You can upgrade to Zotero 5.0 via Help -> Check for Updates from within Zotero, or you can reinstall Zotero from the download page.

If you’re also running Zotero 4.0 for Firefox, you should first install the Zotero Connector from the download page and restart Firefox.

If you’re using the Zotero Connector for Chrome, you don’t have to do anything else.

If you’re using the Zotero Connector for Safari, check for updates from the Extensions pane — you should have 5.0.23 or later. You can reinstall the Connector from the download page if you have an older version and an update isn’t showing up.

Will I lose my data?

No. Zotero 5.0 will automatically detect and upgrade your existing data. If your Zotero data directory is located within your Firefox or Zotero profile directory, it will be automatically moved to a “Zotero” directory in your home directory, where it won’t be affected by refreshing or uninstalling Firefox.

Where did the Z button in the Firefox toolbar go? How can I open Zotero without it?

Instead of clicking a Z button in the Firefox toolbar, you now switch to Zotero as you would any other program. (See Switching Between Programs for tips on doing this efficiently. Short version: Use the dock/taskbar/launcher or Cmd-Tab/Alt-Tab. Don’t waste time minimizing or moving windows to access what’s behind.)

You can also arrange your windows so that Zotero is visible while you’re browsing.

What about the “Save to Zotero” button?

The button still exists in the browser toolbar, and, as before, it will show you an icon representing the data Zotero detected on the page: webpage, journal article, newspaper article, etc.

If you don’t see the icon, check your browser’s extensions pane to make sure you have the Zotero Connector installed. In some cases, the button may appear in the overflow panel accessible from the right edge of the toolbar.

How can I choose what collection to save to?

Just as in Zotero for Firefox, select the desired target collection in Zotero before clicking the save button. See Switching Between Programs for tips on accessing Zotero quickly.

An upcoming Zotero Connector version will provide the ability to choose the target collection from within the browser itself.

Are there any features that are no longer available?

While we’ve worked to make all browsing-related functionality available via the Zotero Connector, a few features either haven’t yet been migrated over or aren’t possible in the new Firefox extension framework.

Planned, but not yet available:

  • “Attach Snapshot of Current Page” (snapshots are still available when saving new items)
  • “Create Zotero Item and Note from Selection”/“Add Selection to Zotero Note”
  • “Save Link As Zotero Item”

No longer possible:

  • “Save to Zotero” option in the Firefox open/save dialog — workarounds: find article page and use the “Save to Zotero” button to download the metadata and PDF automatically (recommended whenever possible); preview PDF in Firefox and click the “Save to Zotero” button; drag PDF link to Zotero; save PDF to disk and drag into Zotero; add Zotero as Firefox PDF handler and choose from open/save dialog (not currently possible, but planned)

What if I can’t install separate programs like Zotero at my institution?

Zotero can be installed without administrative privileges on most systems. You can also ask your IT department to install it for you.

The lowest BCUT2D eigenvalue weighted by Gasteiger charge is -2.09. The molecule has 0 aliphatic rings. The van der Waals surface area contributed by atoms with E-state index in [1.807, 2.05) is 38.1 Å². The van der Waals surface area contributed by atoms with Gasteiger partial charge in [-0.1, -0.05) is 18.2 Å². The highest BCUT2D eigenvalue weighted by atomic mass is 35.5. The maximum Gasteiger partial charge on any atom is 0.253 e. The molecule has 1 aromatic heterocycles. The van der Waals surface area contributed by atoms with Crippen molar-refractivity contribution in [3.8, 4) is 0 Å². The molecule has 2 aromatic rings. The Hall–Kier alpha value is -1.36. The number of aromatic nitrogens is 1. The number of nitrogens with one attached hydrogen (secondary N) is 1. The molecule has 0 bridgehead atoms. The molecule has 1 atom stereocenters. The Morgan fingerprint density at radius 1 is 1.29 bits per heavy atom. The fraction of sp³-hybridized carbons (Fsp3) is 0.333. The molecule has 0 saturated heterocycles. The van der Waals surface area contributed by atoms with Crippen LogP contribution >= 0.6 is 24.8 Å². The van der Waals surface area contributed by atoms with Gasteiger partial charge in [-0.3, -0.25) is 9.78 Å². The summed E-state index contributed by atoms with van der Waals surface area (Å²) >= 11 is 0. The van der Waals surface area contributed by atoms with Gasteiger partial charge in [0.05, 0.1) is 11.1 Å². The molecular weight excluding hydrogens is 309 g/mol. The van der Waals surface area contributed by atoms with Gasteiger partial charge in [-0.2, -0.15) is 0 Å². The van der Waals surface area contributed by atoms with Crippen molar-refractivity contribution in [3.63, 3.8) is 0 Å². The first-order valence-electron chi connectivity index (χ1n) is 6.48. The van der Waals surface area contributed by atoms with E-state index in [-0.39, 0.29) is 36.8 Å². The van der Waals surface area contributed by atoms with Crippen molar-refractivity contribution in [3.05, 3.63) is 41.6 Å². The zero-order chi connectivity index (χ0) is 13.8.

It’s worth noting that the Firefox extension framework used by Zotero for Firefox for many years granted equivalent system access, so from a security standpoint there’s no difference between the previous Firefox extension and the standalone program. If anything, the standalone program is more secure, as the Zotero Connector code running within your browser is limited by Mozilla’s new WebExtension framework.

If you really can’t install separate programs, you can still use the Zotero Connector in your browser and save directly to your online library, but you’ll need to rely on the more limited web interface for managing your data. (Improvements to the web library are planned, but the desktop client will remain the recommended way of interacting with your Zotero data.)

What if I used multiple Firefox profiles to keep my Zotero data separate?

Zotero 5.0 supports the same profile system as Firefox. See Multiple Profiles for more info.

What if I’m using Zotero plugins that haven’t yet been updated for Zotero 5.0?

Most plugins have been updated, at least in beta form, so first check with the plugin author.

If a plugin you rely on hasn’t been updated, you can use the Zotero Connector for Firefox with Zotero Standalone 4.0, which is still available from the download page, for a while longer. Install the plugin from the Tools -> Add-ons -> Extensions pane in Zotero. Some Connector features may not work properly with Zotero 4.0, but you should still be able to save items to Zotero from the Connector.

How much longer can I use Zotero 4.0 for Firefox?

Zotero 4.0 for Firefox will cease to work in Firefox 57, which will be released on November 14, 2017, and existing Zotero for Firefox users will be upgraded to the Zotero Connector shortly before then. If you need to use Zotero 4.0 for Firefox for longer, you should switch to the Firefox 52 Extended Support Release, which will be supported by Mozilla until June 2018, and disable updates for the Zotero extension by clicking “More…” next to Zotero in the Firefox Add-ons pane. (Remember to re-enable updates if you later switch to the Zotero Connector.) If you’re already running the Zotero Connector, you can reinstall Zotero 4.0 for Firefox from the download page. Note that Zotero 4.0 syncing will cease to work in early 2018.